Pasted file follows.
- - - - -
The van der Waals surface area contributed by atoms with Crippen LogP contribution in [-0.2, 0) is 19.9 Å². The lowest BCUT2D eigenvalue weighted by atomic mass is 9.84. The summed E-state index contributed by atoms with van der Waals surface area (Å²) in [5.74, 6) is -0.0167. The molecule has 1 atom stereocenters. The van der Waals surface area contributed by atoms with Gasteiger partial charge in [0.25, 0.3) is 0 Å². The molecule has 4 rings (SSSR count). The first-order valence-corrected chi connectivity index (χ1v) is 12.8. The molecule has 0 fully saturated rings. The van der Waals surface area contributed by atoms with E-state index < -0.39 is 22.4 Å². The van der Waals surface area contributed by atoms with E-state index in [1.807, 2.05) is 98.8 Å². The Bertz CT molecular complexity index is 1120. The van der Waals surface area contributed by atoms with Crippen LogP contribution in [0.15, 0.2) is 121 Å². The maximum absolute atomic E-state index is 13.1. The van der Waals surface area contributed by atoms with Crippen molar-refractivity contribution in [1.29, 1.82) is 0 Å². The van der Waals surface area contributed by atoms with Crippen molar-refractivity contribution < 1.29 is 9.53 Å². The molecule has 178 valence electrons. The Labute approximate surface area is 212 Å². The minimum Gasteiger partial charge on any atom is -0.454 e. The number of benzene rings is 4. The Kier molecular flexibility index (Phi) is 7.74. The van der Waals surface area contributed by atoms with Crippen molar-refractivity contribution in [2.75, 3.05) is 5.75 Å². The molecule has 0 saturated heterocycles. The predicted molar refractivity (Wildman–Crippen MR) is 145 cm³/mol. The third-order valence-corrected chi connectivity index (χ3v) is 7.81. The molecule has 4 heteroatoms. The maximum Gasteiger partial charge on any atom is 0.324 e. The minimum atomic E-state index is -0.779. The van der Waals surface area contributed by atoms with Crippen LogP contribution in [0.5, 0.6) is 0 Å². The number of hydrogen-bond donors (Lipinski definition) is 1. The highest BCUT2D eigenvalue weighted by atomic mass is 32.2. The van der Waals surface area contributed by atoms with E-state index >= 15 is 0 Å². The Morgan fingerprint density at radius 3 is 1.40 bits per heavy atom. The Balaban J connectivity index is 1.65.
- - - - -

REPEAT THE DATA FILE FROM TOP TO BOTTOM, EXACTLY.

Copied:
The van der Waals surface area contributed by atoms with Crippen LogP contribution in [-0.2, 0) is 19.9 Å². The lowest BCUT2D eigenvalue weighted by atomic mass is 9.84. The summed E-state index contributed by atoms with van der Waals surface area (Å²) in [5.74, 6) is -0.0167. The molecule has 1 atom stereocenters. The van der Waals surface area contributed by atoms with Gasteiger partial charge in [0.25, 0.3) is 0 Å². The molecule has 4 rings (SSSR count). The first-order valence-corrected chi connectivity index (χ1v) is 12.8. The molecule has 0 fully saturated rings. The van der Waals surface area contributed by atoms with E-state index < -0.39 is 22.4 Å². The van der Waals surface area contributed by atoms with E-state index in [1.807, 2.05) is 98.8 Å². The Bertz CT molecular complexity index is 1120. The van der Waals surface area contributed by atoms with Crippen LogP contribution in [0.15, 0.2) is 121 Å². The maximum absolute atomic E-state index is 13.1. The van der Waals surface area contributed by atoms with Crippen molar-refractivity contribution in [1.29, 1.82) is 0 Å². The van der Waals surface area contributed by atoms with Crippen molar-refractivity contribution < 1.29 is 9.53 Å². The molecule has 178 valence electrons. The Labute approximate surface area is 212 Å². The minimum Gasteiger partial charge on any atom is -0.454 e. The number of benzene rings is 4. The Kier molecular flexibility index (Phi) is 7.74. The van der Waals surface area contributed by atoms with Crippen molar-refractivity contribution in [2.75, 3.05) is 5.75 Å². The molecule has 0 saturated heterocycles. The predicted molar refractivity (Wildman–Crippen MR) is 145 cm³/mol. The third-order valence-corrected chi connectivity index (χ3v) is 7.81. The molecule has 4 heteroatoms. The maximum Gasteiger partial charge on any atom is 0.324 e. The minimum atomic E-state index is -0.779. The van der Waals surface area contributed by atoms with Crippen LogP contribution in [0.5, 0.6) is 0 Å². The number of hydrogen-bond donors (Lipinski definition) is 1. The highest BCUT2D eigenvalue weighted by atomic mass is 32.2. The van der Waals surface area contributed by atoms with E-state index >= 15 is 0 Å². The Morgan fingerprint density at radius 3 is 1.40 bits per heavy atom. The Balaban J connectivity index is 1.65.